Ag & Climate Change Survey and NPC Unhappy with Mexico
**In search of plants that can withstand expected warmer temperatures, University of California scientists say they’ve identified a gene that helps plants sense heat.
UC Riverside researchers report locating the gene, calling it an early step in being able to influence plants’ temperature responses.
The university says warmer temps can encourage plants to flower early and produce fewer seeds, reducing crop yields.
**When it comes to climate change, consumers view agriculture as a part of the solution rather than the problem.
According to www.agrimarketing.com, among participants in Cargill's recent global Feed4Thought survey, those indicating climate change as important also rated livestock and agriculture lowest in negative impact compared with other industries generally considered significant contributors.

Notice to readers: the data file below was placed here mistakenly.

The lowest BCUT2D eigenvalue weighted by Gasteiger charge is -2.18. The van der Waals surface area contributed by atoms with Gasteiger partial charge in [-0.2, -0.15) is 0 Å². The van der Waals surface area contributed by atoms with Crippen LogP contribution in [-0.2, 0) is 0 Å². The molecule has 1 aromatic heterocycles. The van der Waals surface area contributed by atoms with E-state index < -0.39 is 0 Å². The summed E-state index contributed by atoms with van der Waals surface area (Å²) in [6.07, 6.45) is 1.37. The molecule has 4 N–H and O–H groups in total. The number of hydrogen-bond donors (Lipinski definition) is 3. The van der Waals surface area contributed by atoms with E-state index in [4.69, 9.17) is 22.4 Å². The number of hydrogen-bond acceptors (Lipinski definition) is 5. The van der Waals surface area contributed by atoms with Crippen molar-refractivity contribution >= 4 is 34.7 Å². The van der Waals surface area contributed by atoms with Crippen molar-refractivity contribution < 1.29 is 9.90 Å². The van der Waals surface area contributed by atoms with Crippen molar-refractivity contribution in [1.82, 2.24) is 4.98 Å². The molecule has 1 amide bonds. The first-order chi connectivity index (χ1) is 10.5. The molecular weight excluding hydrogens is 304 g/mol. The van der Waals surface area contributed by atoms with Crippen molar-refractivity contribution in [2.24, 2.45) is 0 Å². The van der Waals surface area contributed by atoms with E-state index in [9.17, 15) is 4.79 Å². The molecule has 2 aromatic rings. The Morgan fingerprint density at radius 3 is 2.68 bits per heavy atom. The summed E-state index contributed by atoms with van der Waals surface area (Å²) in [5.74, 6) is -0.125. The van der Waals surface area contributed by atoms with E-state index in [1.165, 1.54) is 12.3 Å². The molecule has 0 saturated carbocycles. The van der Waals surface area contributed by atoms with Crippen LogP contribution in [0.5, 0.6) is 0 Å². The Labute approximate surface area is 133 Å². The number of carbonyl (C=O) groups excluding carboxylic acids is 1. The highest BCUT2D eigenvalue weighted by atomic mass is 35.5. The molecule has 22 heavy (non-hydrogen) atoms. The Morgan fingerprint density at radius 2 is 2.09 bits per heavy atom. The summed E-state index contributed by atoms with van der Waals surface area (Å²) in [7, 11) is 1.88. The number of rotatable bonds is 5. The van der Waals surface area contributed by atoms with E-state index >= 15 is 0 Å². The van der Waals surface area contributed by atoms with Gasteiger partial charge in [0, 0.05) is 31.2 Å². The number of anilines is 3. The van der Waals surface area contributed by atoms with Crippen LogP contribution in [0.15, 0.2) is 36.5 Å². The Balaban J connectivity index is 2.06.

More than one-third expressed confidence in agriculture’s ability to limit its contributions to climate change.
**The National Potato Council is unhappy the Mexican Supreme Court again delayed a ruling, until tomorrow, on a set of cases allowing for the full importation of fresh U.S. potatoes.
The delay follows a request from the Mexican potato cartel CONPAPA asking Mexico’s President to obstruct the legal process at the expense of Mexico’s trade obligations.
A frustrated NPC CEO Kam Quarles says once we successfully prove our case through the USMCA, it will allow the U.S. to attach retaliatory tariffs to Mexican ag products until they provide the access, we are due.